Reflection for Sunday, August 28, 2016 by John Mark Keyes
22nd Sunday in Ordinary Time
For printable version: Reflection – August 28, 2016

 

I would like to begin my reflections by giving thanks for being here. Yesterday, at about 2:00 PM I was backing up my car in a farmer’s yard about an hour’s drive from here. I backed into a ditch with one of my rear wheels hanging in mid-air.

It was about 3 hours before I was scheduled to give my reflections at the 5:00 Mass. I can tell you, I started doing some reflections of a very different kind.

Well, by the grace of God and the ingenuity of the farmer and his front-end loader, I managed to get my car back on the road. And today, I am still deeply thankful for the farmer’s help and just a bit humbled by the experience.

And, as luck would have it, that’s exactly what today’s readings are about: charity and humility.

Humility and charity are generally regarded as virtues, and the readings certainly promote them as such. But the readings also call us to take a closer look at these virtues and they tell us somethings about what they are.

Let’s start with humility.

The first reading makes a connection between greatness and humility: “the greater you are, the more you must humble yourself”.

As often happens with scriptural sayings, this seems like a contradiction. How do greatness and humility go together?

Humility comes from the word for the earth. It is about being at ground-level, being low. But why should this be a virtue? And how can it be reconciled with greatness?

Much depends on what we think greatness and humility are. And the first reading goes on to give us some insight into this.

Becoming greater can be thought of in terms of accomplishments and stature: if you do great things or are recognized to have remarkable talents, people will look up to you and expect more great things.

Becoming greater is often associated with leadership, and indeed in the Gospel reading Jesus is going to the house of a “leader” of the Pharisees. Leadership is generally recognized as a good thing. But leading is not something that is generally done from below. So how can a leader be humble?

Well, maybe humility is not just about being low, it’s not self-abasement. Ground level often provides a good view of reality as opposed to lofty heights in clouds that obscure the view. Humility is about awareness and openness.

The Book of Sirach in the first reading says, “to the humble the Lord reveals his secrets” and “an attentive ear is the desire of the wise”.

It goes on to talk about those who are proud: “when great calamity befalls someone proud, there is no healing, for an evil plant has taken root in them.”

The Gospel reading presents the same counterpoint between humility and pride: “whoever exalts himself will be humbled and whoever humbles himself will be exalted.”

But is pride always a bad thing?

This word has two different senses: one is positive, the other negative.

Pride in your country’s performance at the Olympic Games is a good thing. Pride in the accomplishments of your children is a good thing. Pride in your sexual orientation is a good thing.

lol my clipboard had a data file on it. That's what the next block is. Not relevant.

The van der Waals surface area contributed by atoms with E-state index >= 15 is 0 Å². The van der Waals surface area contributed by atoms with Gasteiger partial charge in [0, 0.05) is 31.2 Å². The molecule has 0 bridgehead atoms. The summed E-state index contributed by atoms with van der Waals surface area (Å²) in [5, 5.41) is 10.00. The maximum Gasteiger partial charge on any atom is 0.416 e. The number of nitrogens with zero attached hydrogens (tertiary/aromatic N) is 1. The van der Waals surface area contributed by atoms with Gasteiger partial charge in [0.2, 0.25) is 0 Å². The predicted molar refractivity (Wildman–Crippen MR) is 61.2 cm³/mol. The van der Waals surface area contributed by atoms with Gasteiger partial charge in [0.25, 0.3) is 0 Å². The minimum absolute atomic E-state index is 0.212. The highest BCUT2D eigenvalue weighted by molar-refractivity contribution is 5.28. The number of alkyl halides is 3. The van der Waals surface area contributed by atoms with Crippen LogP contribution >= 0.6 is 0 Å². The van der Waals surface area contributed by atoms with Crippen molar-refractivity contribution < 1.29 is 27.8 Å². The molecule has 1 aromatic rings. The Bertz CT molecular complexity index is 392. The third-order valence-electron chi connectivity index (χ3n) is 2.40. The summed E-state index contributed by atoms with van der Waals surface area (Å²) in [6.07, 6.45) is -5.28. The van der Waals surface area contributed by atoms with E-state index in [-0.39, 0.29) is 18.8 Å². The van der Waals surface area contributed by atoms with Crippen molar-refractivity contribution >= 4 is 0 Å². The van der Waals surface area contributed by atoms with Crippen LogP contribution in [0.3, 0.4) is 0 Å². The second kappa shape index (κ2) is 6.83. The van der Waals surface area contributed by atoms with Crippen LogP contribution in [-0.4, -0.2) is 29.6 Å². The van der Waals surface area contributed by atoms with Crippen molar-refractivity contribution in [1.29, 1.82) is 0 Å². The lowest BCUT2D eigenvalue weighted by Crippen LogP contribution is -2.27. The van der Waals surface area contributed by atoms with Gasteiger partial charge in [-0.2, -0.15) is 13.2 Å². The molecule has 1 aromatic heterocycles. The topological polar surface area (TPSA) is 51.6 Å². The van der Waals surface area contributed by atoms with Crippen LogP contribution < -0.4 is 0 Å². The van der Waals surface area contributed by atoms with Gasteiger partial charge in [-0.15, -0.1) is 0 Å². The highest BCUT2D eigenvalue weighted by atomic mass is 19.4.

But pride is not always a good thing. Pride that makes you think you are better than everyone else is not. Pride that induces you to spend money you do not have to keep up appearances is not. Pride that prevents you from seeing your limitations and weaknesses is not. Failure to acknowledge them is the ultimate failing.

And as someone becomes “greater”, particularly in the sense of having more power, the risk of catastrophic consequences from this failing becomes greater as well.

If there are two senses of pride, the single word for both also suggests they have something in common. It’s like a lot of things that can be good to a point. But too much is not a good thing.

Pride is good when it makes us feel good about ourselves, when it gives us confidence, when it inspires us to do good things.

But pride-induced self-confidence can be a liability. Those whose pride makes them think they know everything are unlikely to learn much and often end up forcing the consequences of their ignorance on others.

The second main topic of the readings today is charity, and its conjunction with humility illustrates an important aspect that is sometimes overlooked.

In the Gospel Jesus tells us that charity is not simply giving things away.

It is not giving to make yourself look better in the eyes of others. It is not part of an exchange that gives you something in return.

It is giving things away to people who cannot possibly repay you. It is giving with no prospect of any reward. It complements humility.

So, to return to my story about how I got here, yesterday I had a very deep experience of both humility and charity.

I goofed backing up my car and I had to rely on someone else to help me get out of the mess I had made.

It would not have helped to get mad at the farmer for not marking the edge of the ditch on the side of his driveway. It would not have helped to start barking orders at him to do things. What helped was listening to what he had to say as he sized up the situation and figured out how to get my car out.

And when it was out, the farmer asked for nothing in return. He went back to his work stacking wood for the winter.

Humility and charity make a very good pair indeed.